October 31, 2013
Labeling is critical to consumers, producers and improving animal welfare
Organization for Competitive Markets, United Farm Workers of America, American Grassfed Association
A coalition of advocates for family farmers, farm workers and animal welfare has joined with independent producers to defend the U.S. Department of Agriculture’s country-of-origin labeling regulations by filing an amicus curiae brief in support of the law. The regulations tell consumers the national origin of meat, seafood and other agricultural products for sale.
The Humane Society of the United States, along with Organization for Competitive Markets, United Farm Workers of America, American Grassfed Association and three independent, family-owned livestock farms filed a brief supporting the law in a federal appeals court in Washington, D.C.
A group of agribusiness industry trade associations representing large industrial meat producers and processors is challenging the recently-enacted regulations. Some of these associations, including American Meat Institute and North American Meat Association, have previously argued against basic protections for animals too sick and injured to walk on their own at the slaughter plant.
The agribusiness industry plaintiffs filed a motion to temporarily prohibit the country-of-origin labeling regulations. The court denied that motion in September, and the case is now before the U.S. Court of Appeals for the District of Columbia Circuit.
The country-of-origin labeling regulations require that meat products contain labels specifying where the livestock was born, raised and slaughtered. The regulations also prohibit the commingling of meat with different country-of-origin combinations in the same package at retail. Labeling provides consumers with important information in the marketplace, and helps consumers who want to buy from U.S. family farmers and ranchers who often use more humane and sustainable practices, rather than industrial corporations that may commingle meat products from several foreign countries.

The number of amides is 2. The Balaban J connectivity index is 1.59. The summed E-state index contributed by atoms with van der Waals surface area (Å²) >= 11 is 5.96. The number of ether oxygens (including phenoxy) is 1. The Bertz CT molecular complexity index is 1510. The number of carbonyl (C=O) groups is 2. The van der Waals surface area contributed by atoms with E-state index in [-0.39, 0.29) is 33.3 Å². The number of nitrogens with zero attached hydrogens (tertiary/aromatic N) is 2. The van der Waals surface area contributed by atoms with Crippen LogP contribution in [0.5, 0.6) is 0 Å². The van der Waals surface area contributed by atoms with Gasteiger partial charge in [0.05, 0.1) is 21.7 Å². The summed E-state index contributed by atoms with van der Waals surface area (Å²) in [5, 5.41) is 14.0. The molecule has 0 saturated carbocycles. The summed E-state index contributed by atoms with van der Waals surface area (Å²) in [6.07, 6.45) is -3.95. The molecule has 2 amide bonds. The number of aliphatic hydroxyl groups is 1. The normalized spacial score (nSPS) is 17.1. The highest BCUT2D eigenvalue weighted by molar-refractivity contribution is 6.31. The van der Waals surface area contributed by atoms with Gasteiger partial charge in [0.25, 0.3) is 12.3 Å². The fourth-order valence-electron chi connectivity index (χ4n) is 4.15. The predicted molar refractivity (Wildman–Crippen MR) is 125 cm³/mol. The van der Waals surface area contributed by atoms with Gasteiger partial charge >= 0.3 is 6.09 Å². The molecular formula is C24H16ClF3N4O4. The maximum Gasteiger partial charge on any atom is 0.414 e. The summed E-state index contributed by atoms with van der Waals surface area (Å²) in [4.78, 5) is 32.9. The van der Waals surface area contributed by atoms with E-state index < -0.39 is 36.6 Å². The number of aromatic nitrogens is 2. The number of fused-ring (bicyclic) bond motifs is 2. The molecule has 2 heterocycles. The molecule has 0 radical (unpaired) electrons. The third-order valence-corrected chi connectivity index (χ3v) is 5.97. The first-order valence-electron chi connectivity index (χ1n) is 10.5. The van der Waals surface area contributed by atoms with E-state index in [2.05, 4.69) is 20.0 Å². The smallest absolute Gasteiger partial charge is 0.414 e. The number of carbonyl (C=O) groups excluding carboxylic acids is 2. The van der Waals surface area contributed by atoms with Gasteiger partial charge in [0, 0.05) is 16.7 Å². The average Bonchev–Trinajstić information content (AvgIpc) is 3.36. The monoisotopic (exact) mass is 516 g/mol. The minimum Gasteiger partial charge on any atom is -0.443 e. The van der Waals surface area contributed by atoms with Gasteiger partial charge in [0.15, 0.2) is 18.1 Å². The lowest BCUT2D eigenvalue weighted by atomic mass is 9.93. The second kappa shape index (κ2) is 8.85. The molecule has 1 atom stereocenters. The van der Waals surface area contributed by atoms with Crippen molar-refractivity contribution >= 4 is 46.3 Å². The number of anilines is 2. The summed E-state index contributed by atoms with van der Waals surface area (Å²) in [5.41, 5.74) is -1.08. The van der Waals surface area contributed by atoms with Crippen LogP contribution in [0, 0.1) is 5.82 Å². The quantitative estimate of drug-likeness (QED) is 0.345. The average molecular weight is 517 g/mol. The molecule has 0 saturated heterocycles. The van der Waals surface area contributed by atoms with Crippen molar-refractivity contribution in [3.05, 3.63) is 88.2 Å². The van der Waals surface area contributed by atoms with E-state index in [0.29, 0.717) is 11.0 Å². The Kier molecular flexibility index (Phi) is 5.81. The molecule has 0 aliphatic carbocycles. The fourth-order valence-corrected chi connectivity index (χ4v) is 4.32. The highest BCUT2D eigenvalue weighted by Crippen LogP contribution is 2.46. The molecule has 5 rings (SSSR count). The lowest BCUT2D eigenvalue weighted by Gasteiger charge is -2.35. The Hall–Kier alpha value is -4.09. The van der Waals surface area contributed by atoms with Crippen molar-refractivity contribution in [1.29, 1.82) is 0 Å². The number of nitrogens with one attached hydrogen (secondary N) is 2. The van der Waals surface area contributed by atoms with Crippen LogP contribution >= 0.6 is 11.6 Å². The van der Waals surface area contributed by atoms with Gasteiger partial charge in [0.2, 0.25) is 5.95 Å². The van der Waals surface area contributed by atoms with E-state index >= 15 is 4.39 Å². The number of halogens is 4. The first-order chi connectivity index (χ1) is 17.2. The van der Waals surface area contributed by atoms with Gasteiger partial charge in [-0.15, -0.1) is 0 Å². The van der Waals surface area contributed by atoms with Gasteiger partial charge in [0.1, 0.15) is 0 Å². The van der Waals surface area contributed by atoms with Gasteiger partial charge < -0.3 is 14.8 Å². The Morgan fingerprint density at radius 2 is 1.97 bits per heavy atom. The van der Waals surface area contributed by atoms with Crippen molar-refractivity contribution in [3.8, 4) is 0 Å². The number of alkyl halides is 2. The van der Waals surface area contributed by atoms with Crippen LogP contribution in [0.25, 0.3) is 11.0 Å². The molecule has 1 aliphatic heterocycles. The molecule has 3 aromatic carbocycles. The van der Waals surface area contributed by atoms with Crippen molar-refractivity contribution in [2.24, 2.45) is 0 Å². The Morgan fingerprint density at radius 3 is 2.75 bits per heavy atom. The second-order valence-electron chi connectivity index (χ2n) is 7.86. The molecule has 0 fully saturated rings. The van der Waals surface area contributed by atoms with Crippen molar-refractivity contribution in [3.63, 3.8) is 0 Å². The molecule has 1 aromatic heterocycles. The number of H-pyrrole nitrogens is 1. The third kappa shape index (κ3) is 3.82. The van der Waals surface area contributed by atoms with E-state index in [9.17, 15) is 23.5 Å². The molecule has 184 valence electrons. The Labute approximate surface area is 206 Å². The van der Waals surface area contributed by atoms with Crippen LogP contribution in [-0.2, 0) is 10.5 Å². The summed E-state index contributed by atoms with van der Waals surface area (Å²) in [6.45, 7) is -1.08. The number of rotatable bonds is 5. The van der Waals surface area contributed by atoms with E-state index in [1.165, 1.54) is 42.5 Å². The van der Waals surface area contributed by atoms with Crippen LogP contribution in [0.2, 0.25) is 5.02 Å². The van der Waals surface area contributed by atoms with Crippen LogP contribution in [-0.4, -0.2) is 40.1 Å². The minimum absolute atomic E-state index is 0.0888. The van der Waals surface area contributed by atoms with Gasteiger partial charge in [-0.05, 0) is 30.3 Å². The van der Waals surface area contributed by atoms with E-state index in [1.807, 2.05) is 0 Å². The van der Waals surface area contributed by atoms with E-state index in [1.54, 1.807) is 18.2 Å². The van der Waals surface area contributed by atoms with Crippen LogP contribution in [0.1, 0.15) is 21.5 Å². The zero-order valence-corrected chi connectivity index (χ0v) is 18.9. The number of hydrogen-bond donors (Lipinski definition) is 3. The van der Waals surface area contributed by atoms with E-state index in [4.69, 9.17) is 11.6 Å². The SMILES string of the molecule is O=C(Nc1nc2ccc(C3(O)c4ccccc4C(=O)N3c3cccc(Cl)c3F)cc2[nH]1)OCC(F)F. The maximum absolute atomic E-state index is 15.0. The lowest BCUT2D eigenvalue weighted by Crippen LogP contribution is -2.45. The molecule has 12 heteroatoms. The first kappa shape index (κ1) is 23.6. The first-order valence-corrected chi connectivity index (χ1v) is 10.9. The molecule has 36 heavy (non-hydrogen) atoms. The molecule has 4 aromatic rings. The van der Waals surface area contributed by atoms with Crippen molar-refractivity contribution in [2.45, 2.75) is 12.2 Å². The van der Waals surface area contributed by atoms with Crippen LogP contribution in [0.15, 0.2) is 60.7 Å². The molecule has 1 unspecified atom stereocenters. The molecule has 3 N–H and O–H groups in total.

Jonathan Lovvorn, senior vice president and chief counsel for animal protection litigation for The Humane Society of the United States, said: “Consumers deserve to know where their food comes from. And factory farming organizations that seek to have it otherwise are out of step with their customers.”
Mike Callicrate, president of the Organization for Competitive Markets, said: “Big agribusiness has something to hide when they work this hard to keep consumers in the dark about where food comes from.”
Dr. Patricia Whisnant, DVM, president of American Grassfed Association, said: “The meat business needs more transparency, not less, and COOL is one way of giving consumers knowledge about where their meat comes from. People should be able to make educated decisions about their purchases, and whether they do or don’t want to buy product that comes from another country, they should have a choice.”
Erik Nicholson, national vice president of the United Farm Workers said: "Country-of-origin labeling plays an important role in ensuring consumer confidence in agricultural products, which in turn benefits farm workers in the United States."
Kevin Fulton, co-owner of Fulton Farms, said: “Country-of-origin labeling allows consumers to make an educated choice, which ultimately helps the American family farmer.”
The groups and farmers are represented by lawyers with The HSUS’ Animal Protection Litigation section.
- Enacted in 2002, the country-of-origin labeling statute gives consumers the ability to choose products from countries with high worker and animal care standards.
- The country-of-origin labeling statute and regulations protect independent and family farmers by assuring their products will be clearly labeled.
- A 2007 Consumers Union poll of a nationally representative sample of people found 92 percent of consumers agree imported food should have a country-of-origin label.
Media Contact: Samantha Miller, 301-258-1417; smiller